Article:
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Why We Took A Giant Green Washing Machine Down Oxford Street

By Thomas Panton

Greenwashing is on the rise.

Fast fashion fraudsters and dodgy high street retailers are trying to capitalise on sustainability ethics and mislead shoppers with bogus green claims.

But UK consumers are becoming wise to it – and it’s not surprising. Concern about the environment has steadily risen over the last ten years, and it has consistently ranked within the top major issues. As more companies try to capitalise on growing awareness, UK consumers are seeing through the greenwash.

And it’s leading to a lot of pushback.

According to a new study of 2,000 people across the UK, the majority of Brits (68%) feel angry brands and retailers’ green claims could be intentionally misleading them into making a purchase.

The very people who are trying to do their bit are being tricked and sold a lie. There’s nothing worse and it only damages the sustainability movement.

So we decided to fight back. We unveiled the GreenWash3000 on a very cold and cloudy day in Greenwich Park, on Friday 24th November 2023!

It's high time we fight back and raise awareness of how fast fashion giants and reprehensible retailers are using this greenwashing machine to clean their dirty laundry and create a good 'green' appearance – even if underneath the story's very different.

Shoppers should be able to shop their values without worrying about the spin, but as it stands it's way too hard to trust these untrue claims.

A man taking clothes out of a washing basket in front of a big green washing machineA woman walking her dog in front of a big green washing machine

Launching the GreenWash3000 on Black Friday was intentional: this is the biggest day of the year for shopping, and a time when when greenwashing is the most rife!

So we took it on a tour around London, on some very wobbly wheels (think the cooker they find on the Moon in Wallace And Gromit) including down Oxford Street, where the biggest greenwashing culprits can be found.

Founders Hugo and Thomas standing next to the GreenWash3000 on Oxford Street

The spin needs to stop.

This is where we come in…

We started Canopey, The Home For Buying Better® to make it easier for everyone to shop sustainably help guide you through the minefield of ‘green’ and greenwashing! 🌳

We do all the research to bring verified products into one curated marketplace – and we get real evidence before adding any of our accreditations. You can also find out exactly what we need to assign them.

But more than that, we built our very own powerful Impact Calculator to help you understand the positive impact you’re making by buying better.

Greenwashing Stats in the UK

The study showed Baby Boomers (aged over 55) are the most savvy to potential greenwashing with less than half (46%) saying they trust businesses on their eco credentials.

In contrast, 71% of people aged 18 to 24 do tend to trust businesses’ green claims.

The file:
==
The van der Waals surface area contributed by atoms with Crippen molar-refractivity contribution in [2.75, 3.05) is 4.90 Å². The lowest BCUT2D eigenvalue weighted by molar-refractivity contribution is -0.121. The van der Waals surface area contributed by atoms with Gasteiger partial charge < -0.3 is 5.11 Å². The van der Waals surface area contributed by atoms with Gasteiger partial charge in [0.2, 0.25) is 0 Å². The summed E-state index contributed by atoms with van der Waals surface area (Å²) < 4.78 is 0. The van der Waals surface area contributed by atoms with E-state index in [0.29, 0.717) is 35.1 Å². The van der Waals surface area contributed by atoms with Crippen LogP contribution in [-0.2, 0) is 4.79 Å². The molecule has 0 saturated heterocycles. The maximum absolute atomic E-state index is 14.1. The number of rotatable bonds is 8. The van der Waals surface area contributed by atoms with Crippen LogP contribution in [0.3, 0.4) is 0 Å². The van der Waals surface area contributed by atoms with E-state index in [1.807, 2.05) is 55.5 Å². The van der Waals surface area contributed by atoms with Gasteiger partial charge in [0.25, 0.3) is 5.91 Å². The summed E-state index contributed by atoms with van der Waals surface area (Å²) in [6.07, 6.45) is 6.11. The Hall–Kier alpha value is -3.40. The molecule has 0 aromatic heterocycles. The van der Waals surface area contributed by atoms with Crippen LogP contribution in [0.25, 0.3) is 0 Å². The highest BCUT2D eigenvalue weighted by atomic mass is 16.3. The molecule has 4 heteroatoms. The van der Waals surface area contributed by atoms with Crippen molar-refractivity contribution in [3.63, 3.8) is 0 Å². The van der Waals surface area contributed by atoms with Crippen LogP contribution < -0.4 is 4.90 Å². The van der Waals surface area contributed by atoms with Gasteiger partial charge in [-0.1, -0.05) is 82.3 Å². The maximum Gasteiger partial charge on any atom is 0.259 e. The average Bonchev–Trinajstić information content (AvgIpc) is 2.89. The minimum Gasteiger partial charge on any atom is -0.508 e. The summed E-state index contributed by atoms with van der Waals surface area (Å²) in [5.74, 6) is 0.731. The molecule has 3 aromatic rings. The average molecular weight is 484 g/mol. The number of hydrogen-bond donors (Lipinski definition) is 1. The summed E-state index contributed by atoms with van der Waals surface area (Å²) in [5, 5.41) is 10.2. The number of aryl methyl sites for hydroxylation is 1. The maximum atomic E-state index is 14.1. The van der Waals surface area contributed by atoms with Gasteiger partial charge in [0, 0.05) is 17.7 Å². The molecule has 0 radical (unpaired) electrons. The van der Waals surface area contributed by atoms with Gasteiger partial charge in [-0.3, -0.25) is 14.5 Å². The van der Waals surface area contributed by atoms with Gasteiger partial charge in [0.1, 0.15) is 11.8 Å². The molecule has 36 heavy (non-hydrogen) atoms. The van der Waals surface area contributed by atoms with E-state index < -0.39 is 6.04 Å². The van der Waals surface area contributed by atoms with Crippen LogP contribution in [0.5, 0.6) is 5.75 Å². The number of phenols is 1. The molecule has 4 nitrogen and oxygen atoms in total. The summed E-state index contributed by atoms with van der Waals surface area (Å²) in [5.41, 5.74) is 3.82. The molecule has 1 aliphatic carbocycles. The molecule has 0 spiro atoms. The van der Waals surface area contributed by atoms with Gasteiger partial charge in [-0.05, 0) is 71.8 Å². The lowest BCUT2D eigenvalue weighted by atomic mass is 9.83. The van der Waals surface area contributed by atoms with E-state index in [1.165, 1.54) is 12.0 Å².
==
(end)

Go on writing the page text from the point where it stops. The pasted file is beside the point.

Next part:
Despite being the least aware about greenwashing, the study shows people from the Gen Z age group are potentially more likely to fall victim to it.

Those aged 18 to 24 are the most likely age group to say they consider sustainability when purchasing anything with a huge 78% saying this. On the flip side, Baby Boomers are the least likely to say this with less than half (48%) considering sustainability.

Green labels and certifications

How To Combat Greenwashing

  1. Spot vague language – Watch out for vague language without any specifics. 'Vegan Friendly' may not actually be vegan, and ‘Good Cotton' may not mean it's organic. Check a brand's website for their Sustainability policy and look for certifications like B Corp or Cradle to Cradle.
  2. Choose quality, made-to-last items - Clothes and objects that are made to be treasured and last a lifetime work out much better value over time. They also tend to be made using better materials, and by workers paid a living wage (but do check these things specifically too).
  3. Buy to refill and reuse – Choosing reusable items like cups, water bottles and cutlery can drastically reduce the amount of single use waste we create, so consider how your shopping basket could lead to positive impacts over time, rather than just today.

By making small swaps, you can vastly reduce the impact of your lifestyle and track it by simply creating an account.

Choosing a reusable water bottle can prevent the use of 1,460 plastic bottles, amounting to savings of more than 40kg plastic. Buying more ethically sourced and manufactured clothing like a t-shirt can cut down on nearly 1,000 litres of water waste!

The Research

The research was conducted on behalf of Canopey by Censuswide, with 2,002 UK nationally representative general respondents (18)+ between 21-24 August.2023.

Censuswide abide by and employ members of the Market Research Society which is based on the ESOMAR principles and are members of The British Polling Council.